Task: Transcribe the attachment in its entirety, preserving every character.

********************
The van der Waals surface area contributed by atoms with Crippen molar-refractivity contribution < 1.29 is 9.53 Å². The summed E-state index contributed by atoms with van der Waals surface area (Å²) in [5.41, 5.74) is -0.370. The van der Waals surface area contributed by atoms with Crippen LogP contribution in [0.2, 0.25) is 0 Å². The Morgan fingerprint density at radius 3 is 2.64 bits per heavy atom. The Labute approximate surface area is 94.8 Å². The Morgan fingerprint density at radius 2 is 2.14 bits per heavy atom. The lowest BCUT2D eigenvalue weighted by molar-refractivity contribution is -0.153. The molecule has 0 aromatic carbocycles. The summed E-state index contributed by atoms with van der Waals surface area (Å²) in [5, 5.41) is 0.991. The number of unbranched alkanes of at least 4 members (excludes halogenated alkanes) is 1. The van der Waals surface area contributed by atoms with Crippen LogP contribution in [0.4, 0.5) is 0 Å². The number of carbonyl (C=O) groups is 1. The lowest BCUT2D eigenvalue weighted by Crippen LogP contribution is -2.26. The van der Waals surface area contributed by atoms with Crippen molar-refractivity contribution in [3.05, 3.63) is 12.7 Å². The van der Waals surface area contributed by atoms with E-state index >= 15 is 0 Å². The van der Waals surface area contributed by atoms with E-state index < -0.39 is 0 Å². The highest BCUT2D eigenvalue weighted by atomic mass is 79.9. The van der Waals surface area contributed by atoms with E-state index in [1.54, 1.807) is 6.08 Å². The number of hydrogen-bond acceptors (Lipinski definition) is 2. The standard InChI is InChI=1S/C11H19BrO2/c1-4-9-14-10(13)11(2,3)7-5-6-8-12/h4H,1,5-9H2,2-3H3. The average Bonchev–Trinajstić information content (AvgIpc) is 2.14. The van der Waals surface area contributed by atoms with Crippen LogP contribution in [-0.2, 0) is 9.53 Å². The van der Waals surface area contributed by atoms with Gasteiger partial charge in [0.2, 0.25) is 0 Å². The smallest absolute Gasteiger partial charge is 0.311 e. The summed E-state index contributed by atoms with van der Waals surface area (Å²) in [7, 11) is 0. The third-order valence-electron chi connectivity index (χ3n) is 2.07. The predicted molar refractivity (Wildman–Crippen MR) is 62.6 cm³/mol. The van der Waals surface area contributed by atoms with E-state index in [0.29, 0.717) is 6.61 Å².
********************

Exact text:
The van der Waals surface area contributed by atoms with Crippen molar-refractivity contribution < 1.29 is 9.53 Å². The summed E-state index contributed by atoms with van der Waals surface area (Å²) in [5.41, 5.74) is -0.370. The van der Waals surface area contributed by atoms with Crippen LogP contribution in [0.2, 0.25) is 0 Å². The Morgan fingerprint density at radius 3 is 2.64 bits per heavy atom. The Labute approximate surface area is 94.8 Å². The Morgan fingerprint density at radius 2 is 2.14 bits per heavy atom. The lowest BCUT2D eigenvalue weighted by molar-refractivity contribution is -0.153. The molecule has 0 aromatic carbocycles. The summed E-state index contributed by atoms with van der Waals surface area (Å²) in [5, 5.41) is 0.991. The number of unbranched alkanes of at least 4 members (excludes halogenated alkanes) is 1. The van der Waals surface area contributed by atoms with Crippen LogP contribution in [0.4, 0.5) is 0 Å². The number of carbonyl (C=O) groups is 1. The lowest BCUT2D eigenvalue weighted by Crippen LogP contribution is -2.26. The van der Waals surface area contributed by atoms with Crippen molar-refractivity contribution in [3.05, 3.63) is 12.7 Å². The van der Waals surface area contributed by atoms with E-state index >= 15 is 0 Å². The van der Waals surface area contributed by atoms with E-state index < -0.39 is 0 Å². The highest BCUT2D eigenvalue weighted by atomic mass is 79.9. The van der Waals surface area contributed by atoms with E-state index in [1.54, 1.807) is 6.08 Å². The number of hydrogen-bond acceptors (Lipinski definition) is 2. The standard InChI is InChI=1S/C11H19BrO2/c1-4-9-14-10(13)11(2,3)7-5-6-8-12/h4H,1,5-9H2,2-3H3. The average Bonchev–Trinajstić information content (AvgIpc) is 2.14. The van der Waals surface area contributed by atoms with Crippen LogP contribution in [-0.2, 0) is 9.53 Å². The van der Waals surface area contributed by atoms with Gasteiger partial charge in [0.2, 0.25) is 0 Å². The smallest absolute Gasteiger partial charge is 0.311 e. The summed E-state index contributed by atoms with van der Waals surface area (Å²) in [7, 11) is 0. The third-order valence-electron chi connectivity index (χ3n) is 2.07. The predicted molar refractivity (Wildman–Crippen MR) is 62.6 cm³/mol. The van der Waals surface area contributed by atoms with E-state index in [0.29, 0.717) is 6.61 Å².